The key development is that Trump, after promising for weeks that he’d hold a press conference on Thursday to explain how he plans to deal with the blatant conflicts of interest he will face as both the President and the owner of far-flung business interests, has postponed the event until the New Year.
The official explanation for this delay was a bit garbled. In an e-mail on Monday night, a Trump spokesman, Sean Spicer, told the Washington Post, “With so many iconic properties and successful entities, moving the announcement to January ensures the legal team has ample time to ensure the proper protocols are put in place so his sole focus will remain on the country and achieving his ambitious agenda.” In other words, Trump’s lawyers need more time.
The real reason for Trump’s stalling tactics may well be the political calendar. Next Monday, the five hundred and thirty-eight members of the Electoral College will vote to select the next President. Having accumulated three hundred and six votes to Hillary Clinton’s two hundred and thirty-two, it would take something unprecedented to deny Trump his victory. But why leave anything to chance?
Already, Trump is facing criticism for his erratic behavior since November 8th. Republicans have broken with him over his harsh criticisms of the C.I.A., which has concluded that Russia tried to tilt the election in his favor, and notable ethics lawyers are saying that he will be in violation of the Constitution if he doesn’t sell all of his properties and place the proceeds in a blind trust. At least one Republican member of the Electoral College has already said he won’t vote for Trump. If he had come out on Thursday and announced that, in spite of these warnings, he is going to retain ownership of his businesses, which is clearly what he intends to do, there could have been another political firestorm.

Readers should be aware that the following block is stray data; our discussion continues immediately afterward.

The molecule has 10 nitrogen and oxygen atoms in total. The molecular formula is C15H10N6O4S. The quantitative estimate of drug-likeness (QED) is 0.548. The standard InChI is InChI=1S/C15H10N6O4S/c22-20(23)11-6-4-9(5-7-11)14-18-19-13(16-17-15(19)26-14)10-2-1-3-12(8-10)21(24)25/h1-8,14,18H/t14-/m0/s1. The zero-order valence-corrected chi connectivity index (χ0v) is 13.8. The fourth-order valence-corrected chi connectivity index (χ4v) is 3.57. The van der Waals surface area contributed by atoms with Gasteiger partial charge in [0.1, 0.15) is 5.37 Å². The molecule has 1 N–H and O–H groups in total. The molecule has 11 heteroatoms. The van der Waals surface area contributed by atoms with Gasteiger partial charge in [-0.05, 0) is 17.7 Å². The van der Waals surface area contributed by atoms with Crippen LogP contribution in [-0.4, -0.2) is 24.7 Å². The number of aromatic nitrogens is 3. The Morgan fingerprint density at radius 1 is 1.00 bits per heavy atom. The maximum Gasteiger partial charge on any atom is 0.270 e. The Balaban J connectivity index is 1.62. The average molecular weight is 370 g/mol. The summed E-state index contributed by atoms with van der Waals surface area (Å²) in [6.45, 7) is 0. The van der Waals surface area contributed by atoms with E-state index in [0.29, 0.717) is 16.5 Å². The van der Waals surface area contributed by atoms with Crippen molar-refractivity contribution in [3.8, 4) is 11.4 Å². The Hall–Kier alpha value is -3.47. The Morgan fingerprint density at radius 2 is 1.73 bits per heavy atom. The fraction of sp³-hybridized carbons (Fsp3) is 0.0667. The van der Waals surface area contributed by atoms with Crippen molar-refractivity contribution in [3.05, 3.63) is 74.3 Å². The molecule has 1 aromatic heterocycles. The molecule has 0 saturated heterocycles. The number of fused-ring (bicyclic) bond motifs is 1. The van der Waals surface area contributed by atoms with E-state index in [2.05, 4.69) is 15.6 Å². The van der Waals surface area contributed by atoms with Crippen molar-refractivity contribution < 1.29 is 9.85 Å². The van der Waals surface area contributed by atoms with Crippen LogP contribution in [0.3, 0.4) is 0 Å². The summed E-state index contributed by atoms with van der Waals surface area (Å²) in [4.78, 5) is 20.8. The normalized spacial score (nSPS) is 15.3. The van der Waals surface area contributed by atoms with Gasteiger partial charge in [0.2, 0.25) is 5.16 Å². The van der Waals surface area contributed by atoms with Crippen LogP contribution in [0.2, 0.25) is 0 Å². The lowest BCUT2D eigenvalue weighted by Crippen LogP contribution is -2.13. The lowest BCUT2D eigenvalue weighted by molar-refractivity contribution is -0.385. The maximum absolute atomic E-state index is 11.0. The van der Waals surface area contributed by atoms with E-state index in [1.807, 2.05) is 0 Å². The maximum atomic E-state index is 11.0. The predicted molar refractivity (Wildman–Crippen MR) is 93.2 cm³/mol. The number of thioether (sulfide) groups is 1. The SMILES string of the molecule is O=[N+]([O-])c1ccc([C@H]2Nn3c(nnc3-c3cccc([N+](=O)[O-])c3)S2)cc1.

By postponing the event, Trump insured that the Electoral College will have already cast its votes when he announces that he intends to tell the ethics lawyers to go and jump in the Potomac. In a pair of tweets on Monday night, he confirmed that the most he is willing to do is hand day-to-day management of the Trump Organization over to his two eldest sons, Donald, Jr., and Eric, while still retaining ownership control. Which means, for example, that any foreign government that checks its diplomats into Trump’s fancy new hotel in Washington will be contributing directly to the President’s coffers.
Apart from himself, the other beneficiary of the postponement is the Republican leadership in Congress, which, so far, has been entirely unwilling to confront Trump about his conflicts of interest, or even to acknowledge that his cavalier attitude toward resolving them is a potential problem. Shortly after the election, Mitch McConnell, the Senate Majority Leader, said he didn’t have any advice to offer Trump on this issue, and that he’d wait to hear what Trump had to say “as we move towards Inauguration Day.” Was that a gentle hint to Trump to delay dealing with this issue until the last moment? It certainly wasn’t a warning, or an indication that McConnell intends to take seriously the Emoluments Clause of the Constitution, which bars a President from receiving any money or gifts from foreign governments.